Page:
‘White’ being the lowest common denominator there is. The appeal to white racial consciousness is to those who have nothing else to cling onto. In the vast swathes of the country reduced to wastelands by Thatcherism there are plenty of working-class people who feel marginalised. To advance a race-consciousness where class-consciousness is necessary holds obvious value for any reactionary party. The white race exists, if at all, definitely not in biological terms, it exists objectively as a formation of social control. Its shape is a multi-class formation. The problem is those external to its advantages, not the system in which we are all chained. In the words of Theodore W Allen, “The white race is the historically most general form of ‘class collaboration’.”[6]

In using such words Farage attempted to bind the ‘white working-class’ to his party as a party of ‘white’ men standing up for themselves. Anyone who defends immigration can then be conceived of as a traitor. Nick Clegg was the perfect candidate with the long list of broken promises behind him. It was clear who was going to win the debate from the outset. Clegg could not rely on the strength of liberal ideas to triumph over the nationalist reaction. He had already conceded too much ground to the opposition. He trapped in the liberal-nationalist dichotomy permitted by the media and reinforced by the BBC and apparatchiks like Dimbleby. The only kind of opposition which can be levelled against UKIP properly would have to be levelled against the Establishment as well. And that is why the liberals are so complacent.

Farage as an Ultra-Rightist

The lexicon of the Left has always had a plethora of useful phrases. Lenin coined ‘ultra-leftism’ to designate those leftists who reach beyond the Left and, ultimately, undermine left-wing aims. It follows that there is such a thing as ultra-rightism. In many ways the Westboro Baptist Church in the US embodied ultra-rightism. Many LGBT activists believed that the notorious placard ‘GOD HATES FAGS’ was more of a help to the cause than a hindrance. There was no pretence of civility with the Westboro bunch, which the rest of the Christian Right has tried hard to maintain. It's not hard to see how the zealotry of Fred Phelps and his flock has caused a lot of problems for American conservatives. Waving around placards, like ‘GOD LOVES DEAD SOLDIERS’, is hardly inspirational to the so-called ‘red states’.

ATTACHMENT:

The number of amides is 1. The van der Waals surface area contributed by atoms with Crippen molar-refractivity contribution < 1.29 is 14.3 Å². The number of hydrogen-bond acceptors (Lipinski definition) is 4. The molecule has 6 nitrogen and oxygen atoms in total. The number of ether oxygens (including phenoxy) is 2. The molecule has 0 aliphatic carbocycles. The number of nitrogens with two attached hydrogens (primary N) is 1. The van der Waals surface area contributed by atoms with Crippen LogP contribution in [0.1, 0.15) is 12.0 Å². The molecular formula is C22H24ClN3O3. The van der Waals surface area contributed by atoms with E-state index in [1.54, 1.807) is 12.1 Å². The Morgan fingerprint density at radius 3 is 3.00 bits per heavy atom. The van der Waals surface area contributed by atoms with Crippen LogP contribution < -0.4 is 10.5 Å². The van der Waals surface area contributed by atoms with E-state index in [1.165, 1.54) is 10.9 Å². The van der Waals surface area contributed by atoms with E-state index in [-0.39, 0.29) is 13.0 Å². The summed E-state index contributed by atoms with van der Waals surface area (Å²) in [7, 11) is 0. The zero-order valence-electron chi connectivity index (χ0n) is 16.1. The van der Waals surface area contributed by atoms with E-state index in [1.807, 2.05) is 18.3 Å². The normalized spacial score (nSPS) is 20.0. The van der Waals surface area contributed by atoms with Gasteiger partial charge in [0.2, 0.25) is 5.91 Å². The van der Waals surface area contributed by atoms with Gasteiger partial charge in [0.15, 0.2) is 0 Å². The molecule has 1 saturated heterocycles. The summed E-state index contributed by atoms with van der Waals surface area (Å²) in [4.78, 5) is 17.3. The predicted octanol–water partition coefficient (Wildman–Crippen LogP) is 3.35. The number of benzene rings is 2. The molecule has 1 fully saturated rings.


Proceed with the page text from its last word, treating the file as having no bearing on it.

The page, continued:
Nigel Farage seems to occupy a similar space in UK politics. Certainly, the Conservative leadership understands the threat of UKIP in this framework. It threatens to undermine its electoral basis. As Paul Mason has highlighted, the Conservative Party is a social alliance between socially and economically liberal metropolitans and the socially conservative, anti-immigrant and anti-EU voters of the rural middle-classes.[7] Likewise, the Labour Party is rooted in an alliance between a liberal salariat in the cities and a working-class base.[8] In its nationalist appeal, UKIP challenges Labour where there remains, what Mason calls, “a residual white working-class culture”; all the while Farage threatens to convert socio-moral and hard Right conservatives from the Conservative Party.[9]

The UK Independence Party itself is a coalition of nationalists, libertarians, and paleoconservatives. It's not a straight fascist party like the BNP. UKIP has managed to gain greater respectability and coverage in mainstream affairs. Farage has been asked onto Question Time more often than any other politician in the last few years. The Party has drawn support from the reactionary press, explicitly in the case The Daily Express, from whence Farage plucked Patrick O'Flynn to stand as an MEP and UKIP’s Director of Communications. Ultra-right columnists such as Peter Hitchens and Simon Heffer have recommended UKIP to their readers as the necessary means to undermine the Conservative Party. In general the discourse surrounding certain issues has helped to maintain and spread a fervent base for a particular kind of anti-political populism.

The Flame of Thatcherism